Apple Sues Samsung, Gets Sued By SmartData
This morning we ran a story about Apple’s victory in a patent lawsuit against Motorola. In that story I pointed out that one chapter in Apple’s ongoing patent battles appeared to be finished. Well, now it seems that Apple’s patent suits are doing a fair impression of a hydra: cut one head off, and two more take its place.
Apple has filed another suit in Germany against Samsung today, citing infringement of a patent relating to list-scrolling and display manipulation behaviors on a touchscreen display. This suit was filed as an extension to a prior complaint. The older complaint centered on a similar patent relating to scrolling within a photo gallery.
At the same time, a Swiss company called SmartData has filed suit against Apple for patent infringement. SmartData claims that the AppleTV, Remote app, and iPhone all infringe on SmartData’s lone patent, which “concerns a pocked-size computer comprising a central unit, an input device, a communication interface with a remove network and display and/or sound reproduction means.” According to SmartData’s website (whence comes the description I just quoted) the patent is for a product of theirs called Zukero. Interestingly, the website contains no option to purchase Zukero, nor any more details than a description lifted from the patent abstract and an animation purporting to show Zukero in action.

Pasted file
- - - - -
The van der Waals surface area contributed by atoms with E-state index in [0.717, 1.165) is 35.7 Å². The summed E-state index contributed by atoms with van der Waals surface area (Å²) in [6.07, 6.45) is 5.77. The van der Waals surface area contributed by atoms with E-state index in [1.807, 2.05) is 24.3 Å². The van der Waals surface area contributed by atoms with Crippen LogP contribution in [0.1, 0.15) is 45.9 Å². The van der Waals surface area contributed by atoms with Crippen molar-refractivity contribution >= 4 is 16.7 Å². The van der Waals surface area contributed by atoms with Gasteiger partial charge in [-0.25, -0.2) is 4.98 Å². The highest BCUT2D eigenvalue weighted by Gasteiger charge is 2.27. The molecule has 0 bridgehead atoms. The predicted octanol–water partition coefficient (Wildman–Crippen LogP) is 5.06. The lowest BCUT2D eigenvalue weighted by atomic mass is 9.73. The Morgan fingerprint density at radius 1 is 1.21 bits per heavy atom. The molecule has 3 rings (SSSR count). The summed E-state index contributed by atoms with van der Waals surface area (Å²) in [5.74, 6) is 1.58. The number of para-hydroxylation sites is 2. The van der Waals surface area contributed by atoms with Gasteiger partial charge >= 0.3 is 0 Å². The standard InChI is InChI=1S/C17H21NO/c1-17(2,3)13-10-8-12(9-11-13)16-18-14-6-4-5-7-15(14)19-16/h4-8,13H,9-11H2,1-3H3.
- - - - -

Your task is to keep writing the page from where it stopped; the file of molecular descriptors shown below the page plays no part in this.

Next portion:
The “news” section of SmartData’s website consists of six items. The most recent item, dated May 5, 2008, says that “Smartdata is looking to license Zukero (modular computer) patent rights” and offers would-be licensees an email link. Otherwise, SmartData’s website is virtually barren.
All in all, SmartData smells like a troll. Their complaint, which was filed in U.S. Federal court in San Jose, accuses Apple of willful infringement on SmartData’s patent. SmartData asks for a permanent injunction barring the sale of the offending products, a percentage of royalties from the sale of the infringing products, and that all damages be tripled due to “the willfulness of Defendant’s infringement.” The complaint also asks that the court order Apple to pay SmartData’s costs and attorney fees.